(Please enjoy this updated version of my weekly commentary from the POWR Value newsletter).
Stocks ended higher last Tuesday as economic data beat estimates. The S&P 500 index was up for the fourth consecutive day, its longest rally since March. U.S. consumer confidence hit a 16-month high due to growing labor market optimism, re-openings, and reduced inflation fears.
In addition, U.S. home prices rose at their fastest pace in 15 years in April. This signaled that the demand for homes is continuing to outweigh the existing supply.
The market was mixed on the month’s final day, as investors continued to digest economic data and Federal Reserve comments. Federal Reserve Bank of Richmond President Thomas Barkin said he expects the job market to fix itself by the end of the summer.
Plus, ADP employment change data came in above estimates. This indicates that the economy added more jobs than expected last month.
Stocks closed higher on Thursday as the S&P 500 hit a fresh all-time high. The index was up for a sixth straight session, its longest winning streak since February. Jobless claims fell once again and beat expectations after two consecutive weeks of increases. ISM manufacturing data missed estimates but remained at high levels, which provides more optimism for the economy.
The market finished the week at record levels with a second straight weekly advance. Nonfarm payroll data showed that 850,000 jobs were added last month. That figure was higher than estimated and more than May’s job gains. Plus, the IMF boosted its 2021 and 2022 growth outlooks for the U.S., based on the assumption that the proposed infrastructure bill would boost growth.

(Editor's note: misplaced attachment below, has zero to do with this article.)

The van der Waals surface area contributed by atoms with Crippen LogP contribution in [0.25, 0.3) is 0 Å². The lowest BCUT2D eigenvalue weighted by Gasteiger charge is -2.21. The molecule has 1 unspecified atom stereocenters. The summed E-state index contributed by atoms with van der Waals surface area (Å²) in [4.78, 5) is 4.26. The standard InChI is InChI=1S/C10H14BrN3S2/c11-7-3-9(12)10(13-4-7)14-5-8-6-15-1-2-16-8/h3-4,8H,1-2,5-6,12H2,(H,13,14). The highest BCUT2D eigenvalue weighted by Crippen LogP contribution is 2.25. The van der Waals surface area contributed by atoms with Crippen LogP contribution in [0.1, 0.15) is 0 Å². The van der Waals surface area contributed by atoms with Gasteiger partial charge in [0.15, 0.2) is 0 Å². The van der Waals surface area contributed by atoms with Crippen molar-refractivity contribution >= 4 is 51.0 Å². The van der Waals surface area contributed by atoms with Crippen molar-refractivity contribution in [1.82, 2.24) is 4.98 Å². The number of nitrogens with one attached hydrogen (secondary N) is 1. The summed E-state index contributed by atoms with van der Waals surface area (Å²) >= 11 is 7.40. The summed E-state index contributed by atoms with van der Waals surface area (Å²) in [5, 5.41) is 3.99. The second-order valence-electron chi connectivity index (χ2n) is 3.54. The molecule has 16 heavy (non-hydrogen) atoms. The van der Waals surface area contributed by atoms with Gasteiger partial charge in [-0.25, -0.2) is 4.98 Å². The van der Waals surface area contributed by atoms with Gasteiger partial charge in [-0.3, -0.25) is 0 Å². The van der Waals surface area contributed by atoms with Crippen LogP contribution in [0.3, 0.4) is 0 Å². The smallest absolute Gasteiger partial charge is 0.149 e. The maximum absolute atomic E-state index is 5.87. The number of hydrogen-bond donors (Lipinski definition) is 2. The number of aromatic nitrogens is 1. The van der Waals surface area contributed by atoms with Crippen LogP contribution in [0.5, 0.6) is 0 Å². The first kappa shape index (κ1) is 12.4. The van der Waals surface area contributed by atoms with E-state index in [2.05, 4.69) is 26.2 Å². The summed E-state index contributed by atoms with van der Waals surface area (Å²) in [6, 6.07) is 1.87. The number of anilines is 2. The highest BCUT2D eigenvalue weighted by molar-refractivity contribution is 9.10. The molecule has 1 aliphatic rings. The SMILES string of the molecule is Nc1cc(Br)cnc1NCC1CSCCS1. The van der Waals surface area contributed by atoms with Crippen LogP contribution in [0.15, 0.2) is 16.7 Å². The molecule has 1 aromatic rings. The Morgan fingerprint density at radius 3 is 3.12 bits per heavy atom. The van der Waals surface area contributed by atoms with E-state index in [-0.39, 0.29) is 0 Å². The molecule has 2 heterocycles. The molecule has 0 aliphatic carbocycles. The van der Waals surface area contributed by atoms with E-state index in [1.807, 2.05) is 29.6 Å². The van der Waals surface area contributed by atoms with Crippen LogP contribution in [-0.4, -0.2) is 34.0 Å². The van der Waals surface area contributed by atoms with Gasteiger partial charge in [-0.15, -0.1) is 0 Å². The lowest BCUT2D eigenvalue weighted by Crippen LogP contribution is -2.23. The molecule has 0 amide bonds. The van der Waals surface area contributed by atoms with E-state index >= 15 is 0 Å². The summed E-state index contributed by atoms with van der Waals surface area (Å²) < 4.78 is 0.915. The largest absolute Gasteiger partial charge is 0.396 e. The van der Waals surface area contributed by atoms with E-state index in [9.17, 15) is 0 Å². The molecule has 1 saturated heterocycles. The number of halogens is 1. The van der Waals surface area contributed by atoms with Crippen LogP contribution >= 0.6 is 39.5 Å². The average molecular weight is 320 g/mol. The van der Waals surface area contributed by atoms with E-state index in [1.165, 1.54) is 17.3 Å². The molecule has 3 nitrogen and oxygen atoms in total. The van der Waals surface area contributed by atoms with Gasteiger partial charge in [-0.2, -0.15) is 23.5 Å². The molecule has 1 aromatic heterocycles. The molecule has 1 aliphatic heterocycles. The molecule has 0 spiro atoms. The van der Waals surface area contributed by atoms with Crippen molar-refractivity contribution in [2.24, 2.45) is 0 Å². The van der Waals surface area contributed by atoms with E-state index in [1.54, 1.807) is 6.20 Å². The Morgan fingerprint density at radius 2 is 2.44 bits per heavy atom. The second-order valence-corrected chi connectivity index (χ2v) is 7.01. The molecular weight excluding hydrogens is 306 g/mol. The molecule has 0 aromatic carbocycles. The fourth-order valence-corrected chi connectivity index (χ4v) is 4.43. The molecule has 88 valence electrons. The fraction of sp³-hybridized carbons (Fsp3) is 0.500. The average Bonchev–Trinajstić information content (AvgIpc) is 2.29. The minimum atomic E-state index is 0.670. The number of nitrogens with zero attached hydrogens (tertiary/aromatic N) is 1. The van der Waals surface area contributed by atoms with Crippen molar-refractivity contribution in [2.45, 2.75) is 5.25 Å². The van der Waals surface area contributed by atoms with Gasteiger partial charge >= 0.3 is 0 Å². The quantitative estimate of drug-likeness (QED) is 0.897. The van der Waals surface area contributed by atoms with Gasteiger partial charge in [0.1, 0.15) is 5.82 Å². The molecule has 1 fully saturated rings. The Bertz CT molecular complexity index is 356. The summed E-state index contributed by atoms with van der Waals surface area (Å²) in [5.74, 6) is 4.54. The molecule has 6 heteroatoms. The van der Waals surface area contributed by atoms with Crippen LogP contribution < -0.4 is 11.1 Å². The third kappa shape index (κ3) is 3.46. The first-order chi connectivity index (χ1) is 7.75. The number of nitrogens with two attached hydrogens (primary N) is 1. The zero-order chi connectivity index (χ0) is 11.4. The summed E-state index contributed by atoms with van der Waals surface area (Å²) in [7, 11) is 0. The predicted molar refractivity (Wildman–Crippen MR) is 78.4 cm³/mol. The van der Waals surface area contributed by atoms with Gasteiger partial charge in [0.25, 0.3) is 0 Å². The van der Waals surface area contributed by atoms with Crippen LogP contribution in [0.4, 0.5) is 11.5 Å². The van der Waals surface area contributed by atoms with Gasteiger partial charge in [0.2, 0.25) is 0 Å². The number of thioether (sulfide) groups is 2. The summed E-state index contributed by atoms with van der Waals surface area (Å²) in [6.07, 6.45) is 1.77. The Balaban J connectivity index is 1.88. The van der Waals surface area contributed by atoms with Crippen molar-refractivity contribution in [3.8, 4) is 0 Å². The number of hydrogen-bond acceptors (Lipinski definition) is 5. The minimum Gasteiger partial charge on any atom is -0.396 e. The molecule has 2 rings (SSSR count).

Stocks finished today mixed as both the S&P 500 and Dow each pulled back from record levels. All major indexes had risen fresh record closing highs on Friday, propelled by a June jobs report. Stocks slid as oil prices became more volatile.
While the economy has been rebounding faster than expected, I expect growth to slow down slightly as we head towards the end of the year. The economy will still certainly grow, but it will increase more in line with pre-COVID levels as we head into next year.
In the meantime, I see the markets continuing their ascent, but not as broad as the past six months. At the beginning of the year, we saw cyclical value shares take off due to the economic recovery, but growth shares have bounced back over the past month.
I believe this will be short-lived as value stocks will come back into favor as the economy continues growing, albeit slower. Plus, the tailwinds that supported high-growth stocks are starting to fade. This is great news for value investors and the companies we hold.
The next driver for market performance is likely corporate earnings. I expect another batch of strong corporate earnings as pandemic risks continue to recede in many parts of the country. The stocks in our portfolio are especially poised to reap those benefits.
If you think about all the fiscal stimulus that the government poured into the economy, I believe a lot of that has not been spent. So, there is a lot of spending yet to come, which benefits many of the stocks in our portfolio.
In terms of inflation, the recent bouts of inflation have been driven by higher wages, leading to higher prices, but I expect higher prices to moderate as the U.S. labor force increases. Prices may still rise, but not as much as they have been and not enough to hamper growth in value companies like those we hold.
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All the Best!
Chief Value Strategist, StockNews
Editor, POWR Value Newsletter
SPY shares were trading at $434.16 per share on Wednesday afternoon, up $1.23 (+0.28%). Year-to-date, SPY has gained 16.88%, versus a % rise in the benchmark S&P 500 index during the same period.
About the Author: David Cohne
David Cohne has 20 years of experience as an investment analyst and writer. He is the Chief Value Strategist for StockNews.com and the editor of POWR Value newsletter. Prior to StockNews, David spent eleven years as a consultant providing outsourced investment research and content to financial services companies, hedge funds, and online publications. David enjoys researching and writing about stocks and the markets. He takes a fundamental quantitative approach in evaluating stocks for readers. More…